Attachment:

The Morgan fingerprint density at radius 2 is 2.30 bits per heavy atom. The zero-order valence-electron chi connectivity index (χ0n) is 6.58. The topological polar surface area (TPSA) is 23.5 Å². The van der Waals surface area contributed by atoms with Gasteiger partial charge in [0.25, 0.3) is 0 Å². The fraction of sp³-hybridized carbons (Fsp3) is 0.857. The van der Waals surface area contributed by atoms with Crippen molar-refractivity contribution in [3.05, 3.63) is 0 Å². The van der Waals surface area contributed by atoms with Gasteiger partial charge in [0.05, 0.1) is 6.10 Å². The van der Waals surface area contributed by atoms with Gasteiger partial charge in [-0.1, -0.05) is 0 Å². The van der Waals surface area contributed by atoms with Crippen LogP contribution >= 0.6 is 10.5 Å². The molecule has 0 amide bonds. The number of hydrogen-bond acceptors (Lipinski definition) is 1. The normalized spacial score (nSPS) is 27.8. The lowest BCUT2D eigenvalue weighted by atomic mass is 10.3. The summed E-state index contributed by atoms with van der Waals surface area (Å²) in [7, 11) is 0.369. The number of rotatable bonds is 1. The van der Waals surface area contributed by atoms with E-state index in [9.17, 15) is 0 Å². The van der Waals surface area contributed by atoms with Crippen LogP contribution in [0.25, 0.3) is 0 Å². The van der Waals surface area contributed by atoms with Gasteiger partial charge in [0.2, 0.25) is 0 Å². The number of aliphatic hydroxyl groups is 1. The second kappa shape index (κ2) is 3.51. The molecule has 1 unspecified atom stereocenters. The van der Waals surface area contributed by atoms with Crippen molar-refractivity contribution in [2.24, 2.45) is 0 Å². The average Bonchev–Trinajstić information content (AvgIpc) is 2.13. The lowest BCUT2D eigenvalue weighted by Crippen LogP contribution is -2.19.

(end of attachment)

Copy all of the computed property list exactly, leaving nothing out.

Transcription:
The Morgan fingerprint density at radius 2 is 2.30 bits per heavy atom. The zero-order valence-electron chi connectivity index (χ0n) is 6.58. The topological polar surface area (TPSA) is 23.5 Å². The van der Waals surface area contributed by atoms with Gasteiger partial charge in [0.25, 0.3) is 0 Å². The fraction of sp³-hybridized carbons (Fsp3) is 0.857. The van der Waals surface area contributed by atoms with Crippen molar-refractivity contribution in [3.05, 3.63) is 0 Å². The van der Waals surface area contributed by atoms with Gasteiger partial charge in [0.05, 0.1) is 6.10 Å². The van der Waals surface area contributed by atoms with Gasteiger partial charge in [-0.1, -0.05) is 0 Å². The van der Waals surface area contributed by atoms with Crippen LogP contribution >= 0.6 is 10.5 Å². The molecule has 0 amide bonds. The number of hydrogen-bond acceptors (Lipinski definition) is 1. The normalized spacial score (nSPS) is 27.8. The lowest BCUT2D eigenvalue weighted by atomic mass is 10.3. The summed E-state index contributed by atoms with van der Waals surface area (Å²) in [7, 11) is 0.369. The number of rotatable bonds is 1. The van der Waals surface area contributed by atoms with E-state index in [9.17, 15) is 0 Å². The van der Waals surface area contributed by atoms with Crippen LogP contribution in [0.25, 0.3) is 0 Å². The van der Waals surface area contributed by atoms with Gasteiger partial charge in [0.2, 0.25) is 0 Å². The number of aliphatic hydroxyl groups is 1. The second kappa shape index (κ2) is 3.51. The molecule has 1 unspecified atom stereocenters. The van der Waals surface area contributed by atoms with Crippen molar-refractivity contribution in [2.24, 2.45) is 0 Å². The average Bonchev–Trinajstić information content (AvgIpc) is 2.13. The lowest BCUT2D eigenvalue weighted by Crippen LogP contribution is -2.19.